The following reflection from contributor Father Tim McCauley offers a perspective on the financial impact of the lockdowns, in our current times of controversy. Many of our readers have reservations about the proposed vaccine, and I share any number of those – I will offer more thoughts on that shortly – We’re each going to have to make up our own minds and consciences (if you are so inclined, see my article today in Catholic World Report).
Here at Catholic Insight, as befits a magazine in the truly ‘Catholic’ tradition, we should be open to differing points of view – within certain limits. As the saying goes, which I will quote repeatedly and perhaps write a reflection thereon, in necessariis unitas, in dubiis libertas, in omnibus caritas. (In necessary things, unity, in doubtful things, liberty, and in all things, charity). So peruse Father’s thoughts, and feel free to let us know your own thoughts. The truth is found often in vigorous debate (Editor)
‘Ça va bien aller’ has become a popular slogan in Quebec to encourage people in the midst of the coronavirus pandemic. It is always accompanied by a picture of a rainbow, which from a natural perspective we often associate with peace after a storm. It has gained some popularity in English Canada as well, with various translations such as ‘We will be OK.’ During these last months of doubt, fear, and uncertainty, a simple catchphrase like this can have a positive effect. Yet what is the basis of this slogan? Is it a statement of logic, an expression of natural optimism, faith in God, or a combination of these?
One could say with a reasonable amount of certainty that the coronavirus will not last forever. In our world’s history of epidemics, many of them were devastating, such as the black plague in the Middle Ages and the Spanish flu in the early 20th century, but they all ran their course and came to an end. The same should be true with Covid-19. Furthermore, there is hope that with the new vaccine being distributed, people will be immunized from the virus. Accordingly, when all is said and done, we should all be able to say with confidence, ‘Ça va bien aller or ‘We will be OK.’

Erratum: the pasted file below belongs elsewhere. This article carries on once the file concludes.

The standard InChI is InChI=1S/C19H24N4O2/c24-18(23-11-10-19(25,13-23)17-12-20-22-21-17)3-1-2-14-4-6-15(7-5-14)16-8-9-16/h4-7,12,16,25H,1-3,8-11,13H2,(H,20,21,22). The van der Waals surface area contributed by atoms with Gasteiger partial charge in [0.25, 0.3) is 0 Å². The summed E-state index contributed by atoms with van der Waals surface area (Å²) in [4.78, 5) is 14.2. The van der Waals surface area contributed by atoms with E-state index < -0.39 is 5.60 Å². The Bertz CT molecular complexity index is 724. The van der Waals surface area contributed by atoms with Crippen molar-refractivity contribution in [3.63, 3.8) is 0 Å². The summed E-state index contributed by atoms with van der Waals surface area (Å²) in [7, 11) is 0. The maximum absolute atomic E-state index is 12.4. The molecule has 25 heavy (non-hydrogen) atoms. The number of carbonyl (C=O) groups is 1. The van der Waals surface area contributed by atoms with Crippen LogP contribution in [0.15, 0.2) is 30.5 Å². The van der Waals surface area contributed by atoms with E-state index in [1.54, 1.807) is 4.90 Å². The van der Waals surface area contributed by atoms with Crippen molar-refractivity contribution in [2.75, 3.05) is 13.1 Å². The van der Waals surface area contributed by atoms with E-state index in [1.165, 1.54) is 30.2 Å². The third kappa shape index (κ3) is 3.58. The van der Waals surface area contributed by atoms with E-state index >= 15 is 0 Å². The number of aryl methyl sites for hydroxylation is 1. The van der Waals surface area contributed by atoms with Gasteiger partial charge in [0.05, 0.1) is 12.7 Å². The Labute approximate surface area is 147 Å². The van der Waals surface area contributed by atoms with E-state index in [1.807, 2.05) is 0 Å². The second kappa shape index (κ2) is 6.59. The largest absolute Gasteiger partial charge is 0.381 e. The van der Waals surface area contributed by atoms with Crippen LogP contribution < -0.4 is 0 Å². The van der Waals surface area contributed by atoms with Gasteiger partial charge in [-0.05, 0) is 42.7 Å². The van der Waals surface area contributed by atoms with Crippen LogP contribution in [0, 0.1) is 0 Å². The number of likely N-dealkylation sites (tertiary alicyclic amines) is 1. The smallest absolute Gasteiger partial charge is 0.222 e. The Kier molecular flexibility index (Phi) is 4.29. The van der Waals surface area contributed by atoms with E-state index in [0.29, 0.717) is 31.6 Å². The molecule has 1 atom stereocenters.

But what about the economy and the long-term effects of coronavirus overspending among all western governments? With so many people out of work for months, no one would argue with the necessity of government intervention to assist people in need (i.e. ‘CERB’). But what does a country like Canada do with a projected $381 billon dollar deficit for this fiscal year? How could we ever pay off the resulting enormous and unprecedented debt? Usually if a country in an economic crisis responds by printing more money, the result is inflation, the devaluation of the currency, and a decrease in the value of people’s savings.
‘Ça va bien aller.’ ‘We will be OK.’ Truth be told, we are in uncharted waters, and no one can predict the future or the state of the economy once this pandemic passes and we return to ‘normal’ life. Nonetheless, it is worthwhile to explore this issue a little more deeply.